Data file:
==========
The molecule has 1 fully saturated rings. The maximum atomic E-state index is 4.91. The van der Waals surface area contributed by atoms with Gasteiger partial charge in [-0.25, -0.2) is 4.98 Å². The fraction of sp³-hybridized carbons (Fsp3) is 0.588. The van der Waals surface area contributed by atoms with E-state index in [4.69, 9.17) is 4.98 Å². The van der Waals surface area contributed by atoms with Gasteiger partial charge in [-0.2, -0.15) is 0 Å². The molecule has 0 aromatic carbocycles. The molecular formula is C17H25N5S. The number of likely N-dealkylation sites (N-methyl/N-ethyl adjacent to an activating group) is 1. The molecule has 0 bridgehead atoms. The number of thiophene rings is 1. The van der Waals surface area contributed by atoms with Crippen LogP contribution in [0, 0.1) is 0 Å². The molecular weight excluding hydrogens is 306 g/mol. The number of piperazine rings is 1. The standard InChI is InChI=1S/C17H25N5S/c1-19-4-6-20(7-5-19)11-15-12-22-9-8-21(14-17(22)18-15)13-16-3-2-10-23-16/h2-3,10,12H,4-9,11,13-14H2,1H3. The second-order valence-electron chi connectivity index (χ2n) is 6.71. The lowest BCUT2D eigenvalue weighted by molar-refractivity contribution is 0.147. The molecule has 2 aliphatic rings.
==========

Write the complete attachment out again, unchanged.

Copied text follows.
The molecule has 1 fully saturated rings. The maximum atomic E-state index is 4.91. The van der Waals surface area contributed by atoms with Gasteiger partial charge in [-0.25, -0.2) is 4.98 Å². The fraction of sp³-hybridized carbons (Fsp3) is 0.588. The van der Waals surface area contributed by atoms with E-state index in [4.69, 9.17) is 4.98 Å². The van der Waals surface area contributed by atoms with Gasteiger partial charge in [-0.2, -0.15) is 0 Å². The molecule has 0 aromatic carbocycles. The molecular formula is C17H25N5S. The number of likely N-dealkylation sites (N-methyl/N-ethyl adjacent to an activating group) is 1. The molecule has 0 bridgehead atoms. The number of thiophene rings is 1. The van der Waals surface area contributed by atoms with Crippen LogP contribution in [0, 0.1) is 0 Å². The molecular weight excluding hydrogens is 306 g/mol. The number of piperazine rings is 1. The standard InChI is InChI=1S/C17H25N5S/c1-19-4-6-20(7-5-19)11-15-12-22-9-8-21(14-17(22)18-15)13-16-3-2-10-23-16/h2-3,10,12H,4-9,11,13-14H2,1H3. The second-order valence-electron chi connectivity index (χ2n) is 6.71. The lowest BCUT2D eigenvalue weighted by molar-refractivity contribution is 0.147. The molecule has 2 aliphatic rings.